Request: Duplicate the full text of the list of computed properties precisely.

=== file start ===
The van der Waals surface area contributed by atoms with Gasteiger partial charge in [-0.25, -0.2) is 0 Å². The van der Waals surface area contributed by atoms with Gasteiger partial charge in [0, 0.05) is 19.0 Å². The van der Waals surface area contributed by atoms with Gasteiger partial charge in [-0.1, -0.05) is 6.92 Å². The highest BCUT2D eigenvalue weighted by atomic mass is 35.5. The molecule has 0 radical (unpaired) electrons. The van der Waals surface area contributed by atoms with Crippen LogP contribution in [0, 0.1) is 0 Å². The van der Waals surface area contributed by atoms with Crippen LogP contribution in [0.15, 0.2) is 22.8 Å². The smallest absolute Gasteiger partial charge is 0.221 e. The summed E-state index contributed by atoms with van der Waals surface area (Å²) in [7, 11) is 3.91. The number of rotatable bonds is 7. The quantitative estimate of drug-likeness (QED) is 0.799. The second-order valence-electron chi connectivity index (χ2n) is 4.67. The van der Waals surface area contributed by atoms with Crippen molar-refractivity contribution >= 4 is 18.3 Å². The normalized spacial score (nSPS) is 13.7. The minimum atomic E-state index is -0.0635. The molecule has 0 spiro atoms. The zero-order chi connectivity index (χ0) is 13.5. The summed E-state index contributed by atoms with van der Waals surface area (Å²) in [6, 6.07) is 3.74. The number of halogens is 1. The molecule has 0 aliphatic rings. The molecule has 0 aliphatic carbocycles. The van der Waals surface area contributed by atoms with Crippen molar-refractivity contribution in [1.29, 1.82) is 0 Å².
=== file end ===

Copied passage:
The van der Waals surface area contributed by atoms with Gasteiger partial charge in [-0.25, -0.2) is 0 Å². The van der Waals surface area contributed by atoms with Gasteiger partial charge in [0, 0.05) is 19.0 Å². The van der Waals surface area contributed by atoms with Gasteiger partial charge in [-0.1, -0.05) is 6.92 Å². The highest BCUT2D eigenvalue weighted by atomic mass is 35.5. The molecule has 0 radical (unpaired) electrons. The van der Waals surface area contributed by atoms with Crippen LogP contribution in [0, 0.1) is 0 Å². The van der Waals surface area contributed by atoms with Crippen LogP contribution in [0.15, 0.2) is 22.8 Å². The smallest absolute Gasteiger partial charge is 0.221 e. The summed E-state index contributed by atoms with van der Waals surface area (Å²) in [7, 11) is 3.91. The number of rotatable bonds is 7. The quantitative estimate of drug-likeness (QED) is 0.799. The second-order valence-electron chi connectivity index (χ2n) is 4.67. The van der Waals surface area contributed by atoms with Crippen molar-refractivity contribution >= 4 is 18.3 Å². The normalized spacial score (nSPS) is 13.7. The minimum atomic E-state index is -0.0635. The molecule has 0 spiro atoms. The zero-order chi connectivity index (χ0) is 13.5. The summed E-state index contributed by atoms with van der Waals surface area (Å²) in [6, 6.07) is 3.74. The number of halogens is 1. The molecule has 0 aliphatic rings. The molecule has 0 aliphatic carbocycles. The van der Waals surface area contributed by atoms with Crippen molar-refractivity contribution in [1.29, 1.82) is 0 Å².